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Researchers on three different continents agree; CO2 is not the devil we once thought.

Last week I reported on a new study by the Belgium Royal Meteorological Institute that stated the effects of CO2 on world temperatures had been "grossly overstated".  The RMI's conclusion is supported by a pair of recent papers, both of which severely downgrade the warming effect of carbon dioxide.

The first is by atmospheric scientist Stephen Schwartz, of Brookhaven National Labs.  Entitled, "Heat Capacity, Time Constant, and Sensitivity of Earth's Climate System", the paper is based on more accurate estimates of feedback processes in the Earth's atmosphere.  It concludes the IPCC estimate of 2 - 4.5C degrees warming (from the anticipated 1900-2100 doubling of CO2 levels) is much too high, and the actual figure should be closer to 1.1 degree. 

The conclusion is very significant as we've already experienced some 0.7 degrees of that warming.  That means over the next century, only an additional 0.4 degrees warming is expected.   And after that, the warming effect will nearly vanish.

The reason why is CO2 only absorbs in a very narrow band of infrared.  Climatologist Timothy Ball, who was not associated with this study, explains with an analogy:  "The relationship between temperature and CO2 is like painting a window black to block sunlight. The first coat blocks most of the light. Second and third coats reduce very little more. Current CO2 levels are like the first coat of black paint."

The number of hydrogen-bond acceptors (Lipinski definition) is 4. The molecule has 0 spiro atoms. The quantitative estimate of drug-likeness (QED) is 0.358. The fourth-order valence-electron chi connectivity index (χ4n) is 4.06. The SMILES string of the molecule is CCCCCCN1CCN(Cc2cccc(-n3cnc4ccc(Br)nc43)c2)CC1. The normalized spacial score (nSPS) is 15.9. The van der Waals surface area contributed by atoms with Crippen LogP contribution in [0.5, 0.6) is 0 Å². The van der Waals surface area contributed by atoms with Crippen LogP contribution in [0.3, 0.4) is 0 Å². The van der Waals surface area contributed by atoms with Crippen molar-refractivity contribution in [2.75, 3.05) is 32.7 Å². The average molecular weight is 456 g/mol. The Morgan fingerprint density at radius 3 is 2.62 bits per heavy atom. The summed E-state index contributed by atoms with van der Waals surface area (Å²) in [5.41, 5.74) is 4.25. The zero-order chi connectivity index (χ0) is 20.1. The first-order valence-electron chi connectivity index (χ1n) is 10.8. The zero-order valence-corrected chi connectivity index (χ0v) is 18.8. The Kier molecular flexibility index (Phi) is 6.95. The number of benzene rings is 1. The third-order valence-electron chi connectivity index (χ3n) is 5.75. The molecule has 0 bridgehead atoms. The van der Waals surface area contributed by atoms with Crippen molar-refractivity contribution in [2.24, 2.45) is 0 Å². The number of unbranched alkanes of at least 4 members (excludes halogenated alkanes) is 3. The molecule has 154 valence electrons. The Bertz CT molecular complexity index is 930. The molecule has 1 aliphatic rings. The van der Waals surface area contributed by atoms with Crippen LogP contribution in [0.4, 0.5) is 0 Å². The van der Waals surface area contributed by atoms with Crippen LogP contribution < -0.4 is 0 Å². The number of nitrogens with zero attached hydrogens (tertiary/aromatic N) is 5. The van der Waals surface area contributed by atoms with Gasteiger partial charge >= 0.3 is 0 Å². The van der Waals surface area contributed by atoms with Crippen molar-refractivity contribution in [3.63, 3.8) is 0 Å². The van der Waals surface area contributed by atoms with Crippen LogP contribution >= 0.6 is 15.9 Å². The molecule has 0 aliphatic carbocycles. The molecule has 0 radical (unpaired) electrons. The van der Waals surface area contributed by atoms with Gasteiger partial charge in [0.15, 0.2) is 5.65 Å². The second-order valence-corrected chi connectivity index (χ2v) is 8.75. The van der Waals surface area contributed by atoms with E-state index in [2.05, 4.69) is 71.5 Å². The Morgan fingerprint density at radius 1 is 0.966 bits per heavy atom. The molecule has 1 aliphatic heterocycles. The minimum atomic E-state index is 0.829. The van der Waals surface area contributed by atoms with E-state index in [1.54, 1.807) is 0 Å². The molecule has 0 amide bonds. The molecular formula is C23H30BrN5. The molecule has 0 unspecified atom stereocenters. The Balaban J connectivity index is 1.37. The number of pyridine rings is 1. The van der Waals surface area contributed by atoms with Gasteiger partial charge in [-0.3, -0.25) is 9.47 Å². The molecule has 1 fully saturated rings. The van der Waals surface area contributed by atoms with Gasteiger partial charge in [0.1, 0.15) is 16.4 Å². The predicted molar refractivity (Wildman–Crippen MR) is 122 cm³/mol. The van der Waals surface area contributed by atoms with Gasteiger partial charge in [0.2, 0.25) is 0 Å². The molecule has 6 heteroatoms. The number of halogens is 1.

The second study is by Chinese researchers Lin Zhen-Shan and Sun Xian.  Using a technique called Empirical Mode Decomposition (EMD), they decoded temperature changes into three natural cycles-- 6-8 years, 20 years, and 60-years, along with a fourth signal, a non-periodic rising trend, which they associated with CO2-based warming.   They found that the largest effect on temperature change was due to these natural cycles, and that the CO2-based trend could only be responsible for a maximum of 40% of the warming attributed to it. 

Most astonishingly, they concluded that global cooling will result for at least the next two decades, as the longer cycles are now both in downward motion.

The factor all three of the above studies have in common?  That CO2's role has been massively overstated.  The political consequences of this are widespread-- is it worth spending trillions of dollars to reduce emissions of a gas that will have almost no effect over the next century, and essentially none at all after that?





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